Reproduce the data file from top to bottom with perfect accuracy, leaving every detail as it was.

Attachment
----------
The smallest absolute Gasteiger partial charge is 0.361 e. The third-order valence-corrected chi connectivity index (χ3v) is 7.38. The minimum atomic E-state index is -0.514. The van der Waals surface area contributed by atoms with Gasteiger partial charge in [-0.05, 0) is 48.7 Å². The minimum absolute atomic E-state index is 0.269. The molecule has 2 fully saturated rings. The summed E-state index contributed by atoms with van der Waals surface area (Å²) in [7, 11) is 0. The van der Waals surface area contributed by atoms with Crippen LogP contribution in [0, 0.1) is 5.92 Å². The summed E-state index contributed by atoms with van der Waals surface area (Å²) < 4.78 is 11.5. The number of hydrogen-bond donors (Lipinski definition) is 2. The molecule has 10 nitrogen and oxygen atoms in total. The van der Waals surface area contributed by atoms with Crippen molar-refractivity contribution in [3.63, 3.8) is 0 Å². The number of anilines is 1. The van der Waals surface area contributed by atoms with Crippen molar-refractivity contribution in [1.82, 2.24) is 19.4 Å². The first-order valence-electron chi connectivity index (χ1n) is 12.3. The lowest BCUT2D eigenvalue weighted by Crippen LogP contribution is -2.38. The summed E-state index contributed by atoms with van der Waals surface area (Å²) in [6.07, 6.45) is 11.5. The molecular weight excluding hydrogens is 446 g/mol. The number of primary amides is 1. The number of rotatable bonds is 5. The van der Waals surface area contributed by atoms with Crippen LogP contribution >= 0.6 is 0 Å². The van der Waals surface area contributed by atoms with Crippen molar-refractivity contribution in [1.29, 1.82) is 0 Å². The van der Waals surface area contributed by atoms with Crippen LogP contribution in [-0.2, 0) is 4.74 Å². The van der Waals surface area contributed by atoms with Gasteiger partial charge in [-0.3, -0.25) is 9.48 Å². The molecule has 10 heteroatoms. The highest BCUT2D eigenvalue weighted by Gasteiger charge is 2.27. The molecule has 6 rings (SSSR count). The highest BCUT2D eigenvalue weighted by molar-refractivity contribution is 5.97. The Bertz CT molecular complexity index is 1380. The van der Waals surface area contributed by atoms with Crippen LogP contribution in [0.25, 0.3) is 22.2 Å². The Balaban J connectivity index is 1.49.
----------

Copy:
The smallest absolute Gasteiger partial charge is 0.361 e. The third-order valence-corrected chi connectivity index (χ3v) is 7.38. The minimum atomic E-state index is -0.514. The van der Waals surface area contributed by atoms with Gasteiger partial charge in [-0.05, 0) is 48.7 Å². The minimum absolute atomic E-state index is 0.269. The molecule has 2 fully saturated rings. The summed E-state index contributed by atoms with van der Waals surface area (Å²) in [7, 11) is 0. The van der Waals surface area contributed by atoms with Crippen LogP contribution in [0, 0.1) is 5.92 Å². The summed E-state index contributed by atoms with van der Waals surface area (Å²) < 4.78 is 11.5. The number of hydrogen-bond donors (Lipinski definition) is 2. The molecule has 10 nitrogen and oxygen atoms in total. The van der Waals surface area contributed by atoms with Crippen molar-refractivity contribution in [3.63, 3.8) is 0 Å². The number of anilines is 1. The van der Waals surface area contributed by atoms with Crippen molar-refractivity contribution in [1.82, 2.24) is 19.4 Å². The first-order valence-electron chi connectivity index (χ1n) is 12.3. The lowest BCUT2D eigenvalue weighted by Crippen LogP contribution is -2.38. The summed E-state index contributed by atoms with van der Waals surface area (Å²) in [6.07, 6.45) is 11.5. The molecular weight excluding hydrogens is 446 g/mol. The number of primary amides is 1. The number of rotatable bonds is 5. The van der Waals surface area contributed by atoms with Crippen LogP contribution >= 0.6 is 0 Å². The van der Waals surface area contributed by atoms with Crippen molar-refractivity contribution in [1.29, 1.82) is 0 Å². The van der Waals surface area contributed by atoms with Crippen LogP contribution in [-0.2, 0) is 4.74 Å². The van der Waals surface area contributed by atoms with Gasteiger partial charge in [-0.3, -0.25) is 9.48 Å². The molecule has 10 heteroatoms. The highest BCUT2D eigenvalue weighted by Gasteiger charge is 2.27. The molecule has 6 rings (SSSR count). The highest BCUT2D eigenvalue weighted by molar-refractivity contribution is 5.97. The Bertz CT molecular complexity index is 1380. The van der Waals surface area contributed by atoms with Crippen LogP contribution in [0.25, 0.3) is 22.2 Å². The Balaban J connectivity index is 1.49.